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January 4, 2019

4 Steps to Deliver Quality Sales Coaching

When a sales force isn’t hitting its targets, sales leaders often hold all-hands ‘triage’ meetings, looking for ways to improve results. These usually include an impassioned speech or animated discussion with the hope of bringing the team out of their collective funk.

Unsurprisingly, this approach often fails to deliver results. When a sales team isn’t reaching its potential, it’s often because of systemic reasons that go far beyond the scope of a pep talk or even a verbal admonition. Rather than applying triage after the wound occurs, sales leaders will see better results by coaching reps to perform better so that they won’t miss quota in the first place.

To be successful, a sales coaching strategy takes into account that behaviors don’t change instantly; both planning and time are required to get the desired results. One such approach is to divide a coaching program into discrete steps that are implemented over time. The first place to start is to determine the sales competencies on which you want your reps to improve so that you can measure how they’re doing.

An objective, for example, is for reps to stop selling product features and instead to focus on customer value. Competencies to achieve that goal may be mastering a set of discovery questions, being able to use customer stories to reinforce the value of your solution, etc. Once you’ve determined the competencies you want your reps to master, now it’s time to put your plan into motion. Here’s an example of a four-step coaching program:

  1. Identify Sales Best Practices Worth Sharing with Your Team

Reps need an example of what good looks like; a behavior to which they can aspire. The first step in the process, then, is to provide it. A great approach is to have one of your top reps record, say, a discovery call or sales presentation using a platform like Allego, and then share it with the entire sales team. You can add comments at key points within the video sales coaching where you can highlight key competencies you’d like others to master, and then reps can comment and ask questions contextually right within the Allego video. You can even enable in-context conversations between reps, managers, and even subject-matter experts. Once reps have seen and understood what a best-practice version of their goal looks like, they’re ready to practice on their own.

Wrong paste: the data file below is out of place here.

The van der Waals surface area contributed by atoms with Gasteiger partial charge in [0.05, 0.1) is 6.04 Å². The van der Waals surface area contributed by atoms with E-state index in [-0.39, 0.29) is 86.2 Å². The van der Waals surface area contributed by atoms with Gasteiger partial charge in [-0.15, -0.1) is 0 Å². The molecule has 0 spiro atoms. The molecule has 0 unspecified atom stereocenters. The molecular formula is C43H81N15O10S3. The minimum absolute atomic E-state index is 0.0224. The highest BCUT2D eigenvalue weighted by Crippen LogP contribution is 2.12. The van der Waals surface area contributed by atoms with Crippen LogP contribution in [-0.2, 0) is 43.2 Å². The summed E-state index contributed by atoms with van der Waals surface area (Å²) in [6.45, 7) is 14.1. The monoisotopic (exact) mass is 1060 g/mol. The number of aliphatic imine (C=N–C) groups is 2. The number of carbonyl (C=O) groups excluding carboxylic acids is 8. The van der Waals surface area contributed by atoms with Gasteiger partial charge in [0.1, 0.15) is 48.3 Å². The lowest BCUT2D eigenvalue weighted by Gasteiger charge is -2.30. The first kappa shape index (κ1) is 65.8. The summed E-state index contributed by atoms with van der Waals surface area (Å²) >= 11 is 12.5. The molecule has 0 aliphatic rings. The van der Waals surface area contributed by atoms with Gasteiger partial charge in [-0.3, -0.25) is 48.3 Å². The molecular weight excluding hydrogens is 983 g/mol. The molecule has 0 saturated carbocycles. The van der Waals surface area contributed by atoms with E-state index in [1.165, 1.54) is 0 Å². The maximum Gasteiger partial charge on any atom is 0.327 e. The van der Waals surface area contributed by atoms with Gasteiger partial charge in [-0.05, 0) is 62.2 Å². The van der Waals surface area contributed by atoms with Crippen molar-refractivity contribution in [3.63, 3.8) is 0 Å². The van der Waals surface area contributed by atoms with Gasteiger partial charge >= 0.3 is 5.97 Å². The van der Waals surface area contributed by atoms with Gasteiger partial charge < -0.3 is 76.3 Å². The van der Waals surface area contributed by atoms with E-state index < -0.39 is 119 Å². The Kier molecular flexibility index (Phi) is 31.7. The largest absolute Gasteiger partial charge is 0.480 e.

1. Provide Sales Reps with Feedback

After seeing what they need to do, reps are ready to practice: improve by rehearsing and refining their approach. With Allego, reps can rehearse anytime and anywhere, and then submit the practice videos to coaches for feedback and scoring. Reps should be able to try multiple times, compare their efforts, and then choose which to deliver to managers. They should also have the option to share attempts with peers, so that they can get feedback from other practitioners to help build their skills and confidence.

During this stage –and really at any point in the coaching process–it’s important to focus on strengths while offering constructive criticism.  Everyone likes to hear about when they do good work, not just what needs improvement. Providing a score that takes into account how their doing in each key competency helps, along with point-in-time feedback that highlights both good and not-so-good elements of their effort.  

  1. Practice the Sales Pitch

After seeing an example of what good looks like and absorbing constructive feedback, reps should practice until their managers agree that they’ve achieved a level of competence to use their newfound skills on buyers. That’s why it’s important to identify and coach the competencies that comprise a successful effort–so that it’s clear when reps are ready to take it off the practice field and into the game. Once they’re in the field, they won’t be practicing on buyers, where money is on the line, but rather delivering their well-practiced pitch with experience and confidence.

  1. Measure Sales Results

Over time, reps should start seeing success in their sales efforts, and you should be measuring how they do. Keep in mind that success does not always mean more deals right away; what you might notice, for example, is that the amount of time that a rep takes to move an opportunity from stage to stage may shorten, or the value or quantity of deals in the pipeline goes up. These are signs that revenue gains are around the corner, and certainly reflect the results of successful coaching. On the other hand, if there’s no evidence that a rep has improved in the competencies that will drive more revenue, it’s time to revisit the root causes and consider whether a different coaching approach will achieve better results.

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